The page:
• 6 - Technology
    pp 144-172
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    Recent studies of the history of technology increasingly take as their theme, besides invention, the transfer of technology, that is the adoption of technological knowledge from other societies or the transfer of one's own technology to other regions. The development of Greek civilization in archaic times was to a high degree based on the appropriation of the technological achievements of Egypt and Mesopotamia; while the historically relevant process of Romanization, especially in the western Mediterranean and in north-western Europe, also included the spread of Roman technology in the provinces. An important result of modern research in the history of technology is the insight into the interdependency of technological and economic developments. In ancient agriculture, numerous innovations are attested, for example in the threshing of grain for which rotating sledges were used. Technical advances that were of economic relevance such as grain mill, oil presses, wine presses, can be substantiated in various areas of the ancient economy.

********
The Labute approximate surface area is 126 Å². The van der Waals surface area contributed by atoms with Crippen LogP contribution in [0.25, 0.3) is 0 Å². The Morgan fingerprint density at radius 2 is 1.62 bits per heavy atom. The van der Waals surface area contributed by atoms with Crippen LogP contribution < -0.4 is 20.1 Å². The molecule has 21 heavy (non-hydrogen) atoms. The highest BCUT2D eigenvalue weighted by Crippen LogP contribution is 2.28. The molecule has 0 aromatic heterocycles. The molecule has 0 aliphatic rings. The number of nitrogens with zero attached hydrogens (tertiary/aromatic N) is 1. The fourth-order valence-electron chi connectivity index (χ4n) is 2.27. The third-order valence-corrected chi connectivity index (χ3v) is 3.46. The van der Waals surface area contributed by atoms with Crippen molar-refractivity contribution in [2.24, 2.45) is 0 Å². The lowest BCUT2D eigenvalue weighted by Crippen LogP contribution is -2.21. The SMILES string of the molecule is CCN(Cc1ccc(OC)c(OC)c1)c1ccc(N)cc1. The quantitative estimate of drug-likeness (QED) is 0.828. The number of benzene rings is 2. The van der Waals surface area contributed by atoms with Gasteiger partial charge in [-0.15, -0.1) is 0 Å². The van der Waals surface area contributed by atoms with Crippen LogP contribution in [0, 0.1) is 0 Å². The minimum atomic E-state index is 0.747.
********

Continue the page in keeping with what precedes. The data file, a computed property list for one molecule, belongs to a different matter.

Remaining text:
• 7 - The Aegean Bronze Age
    pp 173-210
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    This chapter explores economic activity in the Aegean Bronze Age (circa 3000-1000 BC), focuses on the palatial societies of Late Bronze Age Crete and mainland Greece, and provides an outline of prior developments, on which they were based. It concentrates on what might be termed as the core of the Mycenaean world (mainland Greece from southern Thessaly to the southern Peloponnese, the islands of the Aegean, including Crete, plus much of coastal southwest Anatolia). There are two ways of conceiving the relationship between the Aegean Bronze Age and later periods of Greek history. The first suggests a radical discontinuity, and the second imagines a seamless continuity. Neither of them is likely to be accurate, but it is certainly incorrect to isolate the Bronze Age with artificial barriers between the modern disciplines of history and prehistory. Life continued, however much it had changed, in most areas of the Aegean from the Late Bronze to the Early Iron Age.